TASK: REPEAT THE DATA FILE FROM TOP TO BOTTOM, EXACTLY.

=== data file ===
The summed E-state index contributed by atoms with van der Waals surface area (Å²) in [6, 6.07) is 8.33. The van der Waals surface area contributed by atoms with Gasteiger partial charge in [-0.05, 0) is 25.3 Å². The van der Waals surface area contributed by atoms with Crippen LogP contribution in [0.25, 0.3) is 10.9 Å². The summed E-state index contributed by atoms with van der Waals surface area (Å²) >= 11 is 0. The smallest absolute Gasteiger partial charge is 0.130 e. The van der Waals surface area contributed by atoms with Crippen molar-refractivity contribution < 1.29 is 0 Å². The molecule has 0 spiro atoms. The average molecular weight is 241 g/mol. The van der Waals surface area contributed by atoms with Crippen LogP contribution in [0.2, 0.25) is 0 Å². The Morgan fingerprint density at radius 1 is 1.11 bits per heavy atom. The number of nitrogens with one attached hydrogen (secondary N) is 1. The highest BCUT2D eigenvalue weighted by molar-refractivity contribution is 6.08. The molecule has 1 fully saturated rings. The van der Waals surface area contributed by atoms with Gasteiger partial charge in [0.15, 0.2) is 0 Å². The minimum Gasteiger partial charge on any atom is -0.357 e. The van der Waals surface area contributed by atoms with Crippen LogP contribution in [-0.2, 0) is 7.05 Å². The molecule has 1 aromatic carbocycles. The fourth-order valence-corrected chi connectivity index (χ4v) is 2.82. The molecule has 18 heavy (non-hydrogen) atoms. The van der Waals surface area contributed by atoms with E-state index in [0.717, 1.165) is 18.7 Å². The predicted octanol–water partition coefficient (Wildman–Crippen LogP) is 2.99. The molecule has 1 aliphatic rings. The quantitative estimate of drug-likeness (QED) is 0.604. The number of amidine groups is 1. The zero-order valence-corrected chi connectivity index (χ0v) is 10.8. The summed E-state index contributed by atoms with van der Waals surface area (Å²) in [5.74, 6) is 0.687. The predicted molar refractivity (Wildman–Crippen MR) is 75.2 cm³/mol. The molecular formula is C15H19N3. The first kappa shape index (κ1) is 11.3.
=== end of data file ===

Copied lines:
The summed E-state index contributed by atoms with van der Waals surface area (Å²) in [6, 6.07) is 8.33. The van der Waals surface area contributed by atoms with Gasteiger partial charge in [-0.05, 0) is 25.3 Å². The van der Waals surface area contributed by atoms with Crippen LogP contribution in [0.25, 0.3) is 10.9 Å². The summed E-state index contributed by atoms with van der Waals surface area (Å²) >= 11 is 0. The smallest absolute Gasteiger partial charge is 0.130 e. The van der Waals surface area contributed by atoms with Crippen molar-refractivity contribution < 1.29 is 0 Å². The molecule has 0 spiro atoms. The average molecular weight is 241 g/mol. The van der Waals surface area contributed by atoms with Crippen LogP contribution in [0.2, 0.25) is 0 Å². The Morgan fingerprint density at radius 1 is 1.11 bits per heavy atom. The number of nitrogens with one attached hydrogen (secondary N) is 1. The highest BCUT2D eigenvalue weighted by molar-refractivity contribution is 6.08. The molecule has 1 fully saturated rings. The van der Waals surface area contributed by atoms with Gasteiger partial charge in [0.15, 0.2) is 0 Å². The minimum Gasteiger partial charge on any atom is -0.357 e. The van der Waals surface area contributed by atoms with Crippen LogP contribution in [-0.2, 0) is 7.05 Å². The molecule has 1 aromatic carbocycles. The fourth-order valence-corrected chi connectivity index (χ4v) is 2.82. The molecule has 18 heavy (non-hydrogen) atoms. The van der Waals surface area contributed by atoms with E-state index in [0.717, 1.165) is 18.7 Å². The predicted octanol–water partition coefficient (Wildman–Crippen LogP) is 2.99. The molecule has 1 aliphatic rings. The quantitative estimate of drug-likeness (QED) is 0.604. The number of amidine groups is 1. The zero-order valence-corrected chi connectivity index (χ0v) is 10.8. The summed E-state index contributed by atoms with van der Waals surface area (Å²) in [5.74, 6) is 0.687. The predicted molar refractivity (Wildman–Crippen MR) is 75.2 cm³/mol. The molecular formula is C15H19N3. The first kappa shape index (κ1) is 11.3.